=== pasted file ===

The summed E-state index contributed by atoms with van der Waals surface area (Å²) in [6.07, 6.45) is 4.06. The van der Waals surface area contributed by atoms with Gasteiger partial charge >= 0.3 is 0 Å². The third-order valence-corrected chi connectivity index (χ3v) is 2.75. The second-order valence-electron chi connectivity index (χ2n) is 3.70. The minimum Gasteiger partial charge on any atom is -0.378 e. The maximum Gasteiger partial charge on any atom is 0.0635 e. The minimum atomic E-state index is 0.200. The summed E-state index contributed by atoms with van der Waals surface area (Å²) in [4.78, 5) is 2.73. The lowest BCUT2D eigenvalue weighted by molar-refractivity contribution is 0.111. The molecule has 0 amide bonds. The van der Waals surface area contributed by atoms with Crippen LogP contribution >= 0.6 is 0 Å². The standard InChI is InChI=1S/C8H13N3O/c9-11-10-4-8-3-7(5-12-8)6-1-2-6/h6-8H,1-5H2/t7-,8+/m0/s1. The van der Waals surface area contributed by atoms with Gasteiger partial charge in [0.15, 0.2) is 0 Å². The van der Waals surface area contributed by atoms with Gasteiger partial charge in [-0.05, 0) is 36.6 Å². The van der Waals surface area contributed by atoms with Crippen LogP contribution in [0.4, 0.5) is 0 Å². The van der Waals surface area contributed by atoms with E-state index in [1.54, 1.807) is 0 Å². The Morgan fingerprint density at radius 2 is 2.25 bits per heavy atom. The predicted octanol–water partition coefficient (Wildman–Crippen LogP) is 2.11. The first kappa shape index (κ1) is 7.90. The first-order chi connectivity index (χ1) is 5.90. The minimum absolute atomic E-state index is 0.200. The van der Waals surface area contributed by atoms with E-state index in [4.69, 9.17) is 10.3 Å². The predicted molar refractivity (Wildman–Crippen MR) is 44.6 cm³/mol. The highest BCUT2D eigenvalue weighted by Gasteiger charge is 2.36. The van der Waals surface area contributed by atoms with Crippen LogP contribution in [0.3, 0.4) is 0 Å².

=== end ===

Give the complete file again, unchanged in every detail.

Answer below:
The summed E-state index contributed by atoms with van der Waals surface area (Å²) in [6.07, 6.45) is 4.06. The van der Waals surface area contributed by atoms with Gasteiger partial charge >= 0.3 is 0 Å². The third-order valence-corrected chi connectivity index (χ3v) is 2.75. The second-order valence-electron chi connectivity index (χ2n) is 3.70. The minimum Gasteiger partial charge on any atom is -0.378 e. The maximum Gasteiger partial charge on any atom is 0.0635 e. The minimum atomic E-state index is 0.200. The summed E-state index contributed by atoms with van der Waals surface area (Å²) in [4.78, 5) is 2.73. The lowest BCUT2D eigenvalue weighted by molar-refractivity contribution is 0.111. The molecule has 0 amide bonds. The van der Waals surface area contributed by atoms with Crippen LogP contribution >= 0.6 is 0 Å². The standard InChI is InChI=1S/C8H13N3O/c9-11-10-4-8-3-7(5-12-8)6-1-2-6/h6-8H,1-5H2/t7-,8+/m0/s1. The van der Waals surface area contributed by atoms with Gasteiger partial charge in [0.15, 0.2) is 0 Å². The van der Waals surface area contributed by atoms with Gasteiger partial charge in [-0.05, 0) is 36.6 Å². The van der Waals surface area contributed by atoms with Crippen LogP contribution in [0.4, 0.5) is 0 Å². The van der Waals surface area contributed by atoms with E-state index in [1.54, 1.807) is 0 Å². The Morgan fingerprint density at radius 2 is 2.25 bits per heavy atom. The predicted octanol–water partition coefficient (Wildman–Crippen LogP) is 2.11. The first kappa shape index (κ1) is 7.90. The first-order chi connectivity index (χ1) is 5.90. The minimum absolute atomic E-state index is 0.200. The van der Waals surface area contributed by atoms with E-state index in [4.69, 9.17) is 10.3 Å². The predicted molar refractivity (Wildman–Crippen MR) is 44.6 cm³/mol. The highest BCUT2D eigenvalue weighted by Gasteiger charge is 2.36. The van der Waals surface area contributed by atoms with Crippen LogP contribution in [0.3, 0.4) is 0 Å².